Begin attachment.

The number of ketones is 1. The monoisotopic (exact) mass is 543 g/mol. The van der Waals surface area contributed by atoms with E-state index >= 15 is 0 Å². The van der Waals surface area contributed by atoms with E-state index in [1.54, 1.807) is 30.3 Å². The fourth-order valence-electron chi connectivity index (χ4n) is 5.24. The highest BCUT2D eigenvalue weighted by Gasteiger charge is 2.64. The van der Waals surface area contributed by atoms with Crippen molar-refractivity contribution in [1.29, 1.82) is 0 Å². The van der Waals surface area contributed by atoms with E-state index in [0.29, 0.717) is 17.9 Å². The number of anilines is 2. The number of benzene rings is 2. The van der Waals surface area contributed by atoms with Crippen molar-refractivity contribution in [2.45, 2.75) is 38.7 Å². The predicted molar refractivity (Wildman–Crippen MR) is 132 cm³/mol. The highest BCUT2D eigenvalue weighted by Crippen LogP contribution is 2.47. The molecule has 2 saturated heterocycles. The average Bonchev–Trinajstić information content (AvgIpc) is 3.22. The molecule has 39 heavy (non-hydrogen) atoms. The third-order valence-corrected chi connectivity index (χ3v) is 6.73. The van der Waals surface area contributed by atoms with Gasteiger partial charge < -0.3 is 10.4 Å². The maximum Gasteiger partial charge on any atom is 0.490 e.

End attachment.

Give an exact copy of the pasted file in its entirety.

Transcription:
The number of ketones is 1. The monoisotopic (exact) mass is 543 g/mol. The van der Waals surface area contributed by atoms with E-state index >= 15 is 0 Å². The van der Waals surface area contributed by atoms with E-state index in [1.54, 1.807) is 30.3 Å². The fourth-order valence-electron chi connectivity index (χ4n) is 5.24. The highest BCUT2D eigenvalue weighted by Gasteiger charge is 2.64. The van der Waals surface area contributed by atoms with Crippen molar-refractivity contribution in [1.29, 1.82) is 0 Å². The van der Waals surface area contributed by atoms with E-state index in [0.29, 0.717) is 17.9 Å². The number of anilines is 2. The number of benzene rings is 2. The van der Waals surface area contributed by atoms with Crippen molar-refractivity contribution in [2.45, 2.75) is 38.7 Å². The predicted molar refractivity (Wildman–Crippen MR) is 132 cm³/mol. The highest BCUT2D eigenvalue weighted by Crippen LogP contribution is 2.47. The molecule has 2 saturated heterocycles. The average Bonchev–Trinajstić information content (AvgIpc) is 3.22. The molecule has 39 heavy (non-hydrogen) atoms. The third-order valence-corrected chi connectivity index (χ3v) is 6.73. The van der Waals surface area contributed by atoms with Gasteiger partial charge < -0.3 is 10.4 Å². The maximum Gasteiger partial charge on any atom is 0.490 e.